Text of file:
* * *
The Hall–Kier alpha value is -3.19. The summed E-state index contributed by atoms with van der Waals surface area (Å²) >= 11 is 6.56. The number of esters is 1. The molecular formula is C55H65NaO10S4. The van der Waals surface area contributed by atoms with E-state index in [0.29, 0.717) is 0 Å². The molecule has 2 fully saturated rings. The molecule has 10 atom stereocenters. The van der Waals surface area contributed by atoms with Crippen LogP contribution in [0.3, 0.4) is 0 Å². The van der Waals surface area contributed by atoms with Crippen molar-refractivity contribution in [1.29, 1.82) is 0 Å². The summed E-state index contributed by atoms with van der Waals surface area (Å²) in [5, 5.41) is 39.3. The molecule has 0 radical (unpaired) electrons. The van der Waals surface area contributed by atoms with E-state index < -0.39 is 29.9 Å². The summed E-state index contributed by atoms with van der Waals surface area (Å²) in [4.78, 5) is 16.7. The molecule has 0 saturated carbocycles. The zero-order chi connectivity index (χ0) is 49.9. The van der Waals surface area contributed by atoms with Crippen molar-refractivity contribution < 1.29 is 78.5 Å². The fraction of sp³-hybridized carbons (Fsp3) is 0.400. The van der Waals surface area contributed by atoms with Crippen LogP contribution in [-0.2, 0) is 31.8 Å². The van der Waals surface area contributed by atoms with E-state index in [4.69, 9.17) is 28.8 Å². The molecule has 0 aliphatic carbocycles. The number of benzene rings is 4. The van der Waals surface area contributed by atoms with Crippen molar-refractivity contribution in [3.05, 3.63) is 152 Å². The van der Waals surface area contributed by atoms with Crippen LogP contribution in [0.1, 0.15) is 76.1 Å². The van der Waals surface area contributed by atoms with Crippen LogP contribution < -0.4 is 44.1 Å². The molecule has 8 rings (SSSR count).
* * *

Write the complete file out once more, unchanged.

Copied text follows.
The Hall–Kier alpha value is -3.19. The summed E-state index contributed by atoms with van der Waals surface area (Å²) >= 11 is 6.56. The number of esters is 1. The molecular formula is C55H65NaO10S4. The van der Waals surface area contributed by atoms with E-state index in [0.29, 0.717) is 0 Å². The molecule has 2 fully saturated rings. The molecule has 10 atom stereocenters. The van der Waals surface area contributed by atoms with Crippen LogP contribution in [0.3, 0.4) is 0 Å². The van der Waals surface area contributed by atoms with Crippen molar-refractivity contribution in [1.29, 1.82) is 0 Å². The summed E-state index contributed by atoms with van der Waals surface area (Å²) in [5, 5.41) is 39.3. The molecule has 0 radical (unpaired) electrons. The van der Waals surface area contributed by atoms with E-state index < -0.39 is 29.9 Å². The summed E-state index contributed by atoms with van der Waals surface area (Å²) in [4.78, 5) is 16.7. The molecule has 0 saturated carbocycles. The zero-order chi connectivity index (χ0) is 49.9. The van der Waals surface area contributed by atoms with Crippen molar-refractivity contribution < 1.29 is 78.5 Å². The fraction of sp³-hybridized carbons (Fsp3) is 0.400. The van der Waals surface area contributed by atoms with Crippen LogP contribution in [-0.2, 0) is 31.8 Å². The van der Waals surface area contributed by atoms with E-state index in [4.69, 9.17) is 28.8 Å². The molecule has 0 aliphatic carbocycles. The number of benzene rings is 4. The van der Waals surface area contributed by atoms with Crippen molar-refractivity contribution in [3.05, 3.63) is 152 Å². The van der Waals surface area contributed by atoms with Crippen LogP contribution in [0.1, 0.15) is 76.1 Å². The van der Waals surface area contributed by atoms with Crippen LogP contribution < -0.4 is 44.1 Å². The molecule has 8 rings (SSSR count).